There is no doubt that inflation is running through the entire economy. However, the strange thing is that the interest you can earn through CDs and money market funds has nowhere to go. This is called financial repression, and it makes retirement difficult.
The interesting thing about financial repression is that it was designed by the Federal Reserve. The Fed consciously pushes up inflation and keeps interest rates low. This means that the price of everything you need will rise, but the interest you can pay for these things will not.
In the previous economic cycle, we were not financially restrained. For example, in the 1970s, when the inflation rate was 10%, CD paid about 10%. Therefore, investors can at least maintain a balance. But today, this is a completely different story. The financial repression scenario began after the 2008 financial crisis. Today’s gap is the largest in history, with an inflation rate of 5% and short-term interest rates close to 0%.
Although inflation may fall, the suppression may continue, which means that interest rates will remain below the inflation rate. For example, if the inflation rate is 3% and the short-term interest rate is still close to 0%, then 15 years later, in terms of purchasing power, you will lose about half of your wealth.
How can retired investors deal with this repression? Well, you can write to your congressman or senator and tell them to end financial repression, but I don’t think it will do any good. The reality is that the United States will continue to have huge deficits. To make up for these deficits, our government needs to keep interest rates low. But at the same time, they also want to increase inflation, thereby generating more taxes. The combination of low interest rates and high inflation makes it easier to bear larger deficits, which is why the Fed and most of our elected leaders like financial repression.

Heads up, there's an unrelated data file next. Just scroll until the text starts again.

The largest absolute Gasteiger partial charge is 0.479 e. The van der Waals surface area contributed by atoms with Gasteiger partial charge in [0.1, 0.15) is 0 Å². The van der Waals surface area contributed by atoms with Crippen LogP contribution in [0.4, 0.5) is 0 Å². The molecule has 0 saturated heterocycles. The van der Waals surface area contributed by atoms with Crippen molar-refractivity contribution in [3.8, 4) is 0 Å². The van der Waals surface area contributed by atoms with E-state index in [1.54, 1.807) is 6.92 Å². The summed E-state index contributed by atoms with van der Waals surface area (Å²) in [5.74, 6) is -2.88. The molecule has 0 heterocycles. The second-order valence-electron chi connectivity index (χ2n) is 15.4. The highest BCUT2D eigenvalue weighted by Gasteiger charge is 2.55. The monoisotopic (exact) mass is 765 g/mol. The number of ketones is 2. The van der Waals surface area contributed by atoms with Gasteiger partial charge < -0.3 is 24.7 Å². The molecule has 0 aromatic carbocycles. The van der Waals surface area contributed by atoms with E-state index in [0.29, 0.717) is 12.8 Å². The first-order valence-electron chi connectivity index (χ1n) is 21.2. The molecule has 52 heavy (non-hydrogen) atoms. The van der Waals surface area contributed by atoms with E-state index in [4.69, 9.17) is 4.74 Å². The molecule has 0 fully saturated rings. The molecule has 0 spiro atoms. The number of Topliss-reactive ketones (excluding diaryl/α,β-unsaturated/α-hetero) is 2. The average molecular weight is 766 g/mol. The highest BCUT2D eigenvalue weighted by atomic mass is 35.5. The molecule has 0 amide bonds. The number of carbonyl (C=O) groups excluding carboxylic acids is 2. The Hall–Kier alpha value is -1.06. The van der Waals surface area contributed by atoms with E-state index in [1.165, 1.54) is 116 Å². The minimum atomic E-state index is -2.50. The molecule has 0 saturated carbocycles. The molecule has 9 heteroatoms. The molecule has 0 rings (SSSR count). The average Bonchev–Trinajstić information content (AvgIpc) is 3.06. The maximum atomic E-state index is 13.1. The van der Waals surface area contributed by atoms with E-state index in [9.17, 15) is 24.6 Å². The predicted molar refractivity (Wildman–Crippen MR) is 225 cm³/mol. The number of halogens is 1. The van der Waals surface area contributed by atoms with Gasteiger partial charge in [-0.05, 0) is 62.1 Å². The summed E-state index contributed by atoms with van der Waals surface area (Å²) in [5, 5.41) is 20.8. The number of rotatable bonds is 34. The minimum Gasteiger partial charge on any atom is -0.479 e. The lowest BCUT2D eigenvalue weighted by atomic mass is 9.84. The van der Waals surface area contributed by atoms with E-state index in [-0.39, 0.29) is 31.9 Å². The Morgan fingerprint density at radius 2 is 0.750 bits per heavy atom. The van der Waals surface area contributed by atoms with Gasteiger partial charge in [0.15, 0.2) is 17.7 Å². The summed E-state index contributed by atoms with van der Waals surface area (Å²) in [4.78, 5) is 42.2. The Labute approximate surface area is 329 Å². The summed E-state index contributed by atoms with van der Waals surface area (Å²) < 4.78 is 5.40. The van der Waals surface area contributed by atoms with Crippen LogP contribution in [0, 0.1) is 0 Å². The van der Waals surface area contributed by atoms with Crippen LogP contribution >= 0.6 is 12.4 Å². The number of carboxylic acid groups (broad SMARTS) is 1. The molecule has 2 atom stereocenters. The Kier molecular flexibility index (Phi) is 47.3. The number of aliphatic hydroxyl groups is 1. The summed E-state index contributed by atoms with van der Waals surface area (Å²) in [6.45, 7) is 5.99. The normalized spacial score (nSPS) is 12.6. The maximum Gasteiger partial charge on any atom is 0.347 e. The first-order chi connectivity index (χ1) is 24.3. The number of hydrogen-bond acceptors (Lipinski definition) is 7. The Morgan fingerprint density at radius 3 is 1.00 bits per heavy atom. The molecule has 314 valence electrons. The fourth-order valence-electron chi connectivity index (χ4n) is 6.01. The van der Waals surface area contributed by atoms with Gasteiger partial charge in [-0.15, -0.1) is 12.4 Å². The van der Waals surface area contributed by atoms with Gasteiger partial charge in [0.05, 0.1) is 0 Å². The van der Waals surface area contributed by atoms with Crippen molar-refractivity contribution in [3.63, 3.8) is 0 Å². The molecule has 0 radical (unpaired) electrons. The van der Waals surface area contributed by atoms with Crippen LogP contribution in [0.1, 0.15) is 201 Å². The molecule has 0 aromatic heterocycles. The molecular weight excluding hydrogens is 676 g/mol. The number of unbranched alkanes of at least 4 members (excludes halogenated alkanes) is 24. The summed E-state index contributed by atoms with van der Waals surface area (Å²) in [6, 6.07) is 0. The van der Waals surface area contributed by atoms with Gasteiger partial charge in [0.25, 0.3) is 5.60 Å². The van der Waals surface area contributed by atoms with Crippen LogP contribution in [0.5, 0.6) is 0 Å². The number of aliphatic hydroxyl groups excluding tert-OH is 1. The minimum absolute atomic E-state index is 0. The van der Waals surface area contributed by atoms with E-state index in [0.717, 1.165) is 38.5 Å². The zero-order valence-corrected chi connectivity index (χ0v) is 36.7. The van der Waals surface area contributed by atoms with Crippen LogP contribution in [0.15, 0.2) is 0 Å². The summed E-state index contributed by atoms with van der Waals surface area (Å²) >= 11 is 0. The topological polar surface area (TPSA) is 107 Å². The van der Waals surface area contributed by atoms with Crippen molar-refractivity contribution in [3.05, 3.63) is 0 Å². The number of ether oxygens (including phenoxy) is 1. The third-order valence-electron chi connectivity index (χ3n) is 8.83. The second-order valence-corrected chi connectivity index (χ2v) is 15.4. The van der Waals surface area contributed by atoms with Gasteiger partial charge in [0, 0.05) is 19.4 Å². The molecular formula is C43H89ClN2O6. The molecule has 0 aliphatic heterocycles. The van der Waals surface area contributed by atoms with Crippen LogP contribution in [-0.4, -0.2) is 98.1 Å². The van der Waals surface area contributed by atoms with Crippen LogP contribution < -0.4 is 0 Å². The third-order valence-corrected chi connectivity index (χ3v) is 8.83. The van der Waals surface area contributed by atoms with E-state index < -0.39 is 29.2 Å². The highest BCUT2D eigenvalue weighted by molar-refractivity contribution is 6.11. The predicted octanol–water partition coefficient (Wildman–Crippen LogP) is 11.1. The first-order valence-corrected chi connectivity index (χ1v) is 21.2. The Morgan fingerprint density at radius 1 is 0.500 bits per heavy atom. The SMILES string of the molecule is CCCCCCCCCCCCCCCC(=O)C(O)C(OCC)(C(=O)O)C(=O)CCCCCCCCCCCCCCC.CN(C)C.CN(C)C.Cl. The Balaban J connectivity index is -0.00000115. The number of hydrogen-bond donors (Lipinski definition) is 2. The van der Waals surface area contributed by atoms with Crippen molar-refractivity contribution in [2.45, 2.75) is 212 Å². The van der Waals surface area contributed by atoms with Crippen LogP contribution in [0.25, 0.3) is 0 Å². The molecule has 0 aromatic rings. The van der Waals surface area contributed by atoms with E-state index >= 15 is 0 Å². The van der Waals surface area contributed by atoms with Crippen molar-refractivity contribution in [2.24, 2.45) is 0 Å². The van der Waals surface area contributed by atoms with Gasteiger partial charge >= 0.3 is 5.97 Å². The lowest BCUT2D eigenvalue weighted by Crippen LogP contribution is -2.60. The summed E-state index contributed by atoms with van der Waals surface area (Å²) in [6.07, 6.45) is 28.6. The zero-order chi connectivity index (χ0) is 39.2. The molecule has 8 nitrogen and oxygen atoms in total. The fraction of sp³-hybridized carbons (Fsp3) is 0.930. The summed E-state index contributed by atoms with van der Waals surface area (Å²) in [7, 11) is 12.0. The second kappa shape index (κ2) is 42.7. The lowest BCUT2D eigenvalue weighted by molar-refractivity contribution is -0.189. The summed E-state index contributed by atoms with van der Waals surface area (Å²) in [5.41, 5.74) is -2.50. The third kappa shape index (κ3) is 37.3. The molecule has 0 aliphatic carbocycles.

If there are no changes in federal policy, you will face the basic choice of losing the purchasing power of wealth or investing more aggressively every year. While it can be scary to invest more aggressively during retirement, as inflation eats up your savings, it can be just as scary to run out of funds. In order to invest more actively, you must consider the possibility of long-term losses. For many couples, retirement is a 30-year cycle, and you must keep this time frame in mind.
As I mentioned above, if your income is 3% lower than inflation in just 15 years, you will lose about 50% of your purchasing power. But if you invest more money in the stock market, how likely is it that you will lose money in 15 years? It should be very small. Historically, the stock market represented by the S&P 500 has never experienced a 15-year negative cycle. Although there are no guarantees, based on what we have learned from history, it is reasonable to assume that the probability of loss is less than 5%.
When assessing risks in financial markets, it is also important to look at it in perspective compared to other risks in your life. We drive, fly, ride bicycles, and eat food with warning labels. The reality is that we have to endure various risks, and investment risk is just one of them. The best thing you can do is to make rational judgments based on the trade-off between risk and reward.
Given the financial repression we face, let us look at the basic trade-off between being too conservative and being more aggressive. In short, if you are too conservative, you may lose wealth in the long run, and if you are more active, you are more likely to accumulate wealth. Therefore, I will allocate more money to build wealth. Not all, but more.
There is no simple answer, but my guess is that many retirees will not actively invest to outweigh the damage caused by financial repression. A proverb said this many years ago: To figure out how many stocks you should invest in, you subtract your age from 100. This is the number of stocks you invest in. Therefore, if you are 65 years old, that means you will invest 35% of stocks. This used to be a good suggestion when you can earn more income from a fixed income. But today, this type of retirement may not be enough to offset the long-term effects of financial repression.
Charlie Farrell is a partner and managing director in the Denver office of Beacon Pointe Advisors. This article is for reference and educational purposes only. Past performance does not guarantee future returns, and all investments involve permanent risk of loss. Please consult your personal financial advisor for guidance specific to your situation.